Now, a martial artist is someone who does martial arts. If I’m not doing martial arts on a, I don’t want to say regular basis, but if I am not considering my training as being an active process, I personally don’t feel I have the right to call myself a martial artist. Now, there may be some out there that look at it differently and that’s great. That’s fine and I’m not saying that there is a wrong or a right way to look at it but this is part of my personal code so I need to adhere to it. I love the challenge of martial arts. There’s always something to learn. If you feel like you’ve mastered one style, you can go to another style. If you feel like you’ve mastered everything in the style you’re in and you don’t want to go to another style, you can go back. You can go to another instructor in that style and even go to your instructor and say, hey, I’m feeling like I kind of got this stuff down and I all but guarantee, they can give you a different way to look at things that will change your perspective. What if you’re a smaller person like I am? I’m 5’7”. What if you’re 6’2”? What would your martial art look like if you were my height? What would mine look like if I was your height? It puts a completely different spin on it. If you’re a thin person versus a larger person, that, too, can completely transform your perspective on the martial arts and there’s value in learning how to apply what you know as someone different because you maybe a different person someday, right? Physically, structurally or you may have to teach someone like that.
Someone once told me that martial arts was one of the few things they knew of in life where the more you knew, the more you realize, you actually didn’t know that there was so much more out there to learn and I can attest to that. There are certain things that I’ve picked up because of the opportunities I’ve received as the founder of whistlekick, getting to train with some different people and it’s blown my mind over the last 18 months how much I feel like I don’t know. Honestly, as confident as I am in my skills, I have never felt like I knew less in the overall body of martial arts because there’s more stuff coming out. There’s more stuff being discovered, even though, what we do is traditional and there are historic roots to it. There’s new stuff. People are connecting dots especially because of communication online, the internet, the passion with which some people are going back and looking for old texts. It’s incredible. There’s never been a better time to be martial artists. I absolutely love the martial arts community.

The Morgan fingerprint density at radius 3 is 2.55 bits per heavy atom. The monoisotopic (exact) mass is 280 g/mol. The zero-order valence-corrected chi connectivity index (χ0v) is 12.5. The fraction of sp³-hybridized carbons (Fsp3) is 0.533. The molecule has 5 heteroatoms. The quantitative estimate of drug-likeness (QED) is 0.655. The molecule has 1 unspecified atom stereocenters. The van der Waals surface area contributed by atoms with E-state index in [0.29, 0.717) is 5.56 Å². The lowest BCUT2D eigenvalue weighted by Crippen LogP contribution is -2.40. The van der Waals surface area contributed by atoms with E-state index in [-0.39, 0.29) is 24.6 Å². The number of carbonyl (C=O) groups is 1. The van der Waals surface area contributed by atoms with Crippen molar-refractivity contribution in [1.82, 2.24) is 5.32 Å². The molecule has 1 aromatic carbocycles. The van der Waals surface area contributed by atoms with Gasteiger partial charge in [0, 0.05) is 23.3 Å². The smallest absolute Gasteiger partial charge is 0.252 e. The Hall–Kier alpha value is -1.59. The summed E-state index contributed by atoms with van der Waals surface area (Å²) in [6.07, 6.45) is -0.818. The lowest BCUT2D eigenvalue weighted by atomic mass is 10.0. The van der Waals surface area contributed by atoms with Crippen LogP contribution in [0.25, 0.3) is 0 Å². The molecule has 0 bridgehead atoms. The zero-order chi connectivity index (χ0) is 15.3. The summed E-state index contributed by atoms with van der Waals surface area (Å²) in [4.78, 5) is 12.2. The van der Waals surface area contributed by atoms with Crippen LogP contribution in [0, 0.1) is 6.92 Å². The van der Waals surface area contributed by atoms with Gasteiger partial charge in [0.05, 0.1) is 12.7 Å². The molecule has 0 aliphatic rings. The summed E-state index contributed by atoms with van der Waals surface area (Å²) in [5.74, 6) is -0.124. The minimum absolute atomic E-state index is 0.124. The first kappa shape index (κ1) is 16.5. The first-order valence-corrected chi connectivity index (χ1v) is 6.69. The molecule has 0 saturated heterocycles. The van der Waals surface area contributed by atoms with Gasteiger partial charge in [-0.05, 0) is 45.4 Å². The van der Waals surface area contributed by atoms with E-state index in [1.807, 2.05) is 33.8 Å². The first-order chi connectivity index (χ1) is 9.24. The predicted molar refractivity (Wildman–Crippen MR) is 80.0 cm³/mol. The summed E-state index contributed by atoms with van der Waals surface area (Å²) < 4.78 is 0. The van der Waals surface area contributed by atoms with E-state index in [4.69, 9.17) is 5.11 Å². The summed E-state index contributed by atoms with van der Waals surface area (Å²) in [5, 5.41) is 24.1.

Here on this show, sometimes we address the negative aspects within this community but those are, for the most part, the minority of people. There are jerks in every community. We have them and we know who they are, at least in personality type, but for the most part, people that train are great people. I mean, what other group of people can you mix it up, bleed on, sweat with, sweat on and remain friends with? That doesn’t happen in too many other places in life and I think that’s fantastic.
Martial artists, while we aren’t always great as a wider community to support each other within the context of schools and martial arts families, and I use that both literally and figuratively, people tend to hold each other up. They tend to support each other and help us find the best in ourselves and I really value that.
If there’s one thing in life that I can look at and admit that I’m pretty good at, it’s martial arts. It’s something I’ve done since I was a child. It’s something that I’ve put a lot of time and effort into and I’ve seen some rewards from that and that really boost my self-esteem. I think we all have bad days where something doesn’t go right, where we don’t feel that value as a human being where we kind of question our contribution to the world and for me, the place I can always back it off to is my place in the world as a martial artist. I always have that. I have my confidence in myself through my martial arts skillset and I can build from there even on the worst of days.
I love teaching. I love that feeling of passing on knowledge, things that I know. Things that I’ve been taught, things that I’ve figured out on my own, giving someone a different set of language to think about something, maybe they’re struggling with something, something’s not clicking for them and that feeling of being able to help someone figure something out for themselves and the first time that they get it and the look on their face when they realize it, to me, that’s just pure joy. I absolutely love that and I found myself gravitating towards teaching as much as, if not more, training on my own and that’s not to say I don’t learn when I’m teaching and anyone out there that has spent a lot of time teaching knows that you learn a tremendous amount when you have to teach something to someone who doesn’t know it.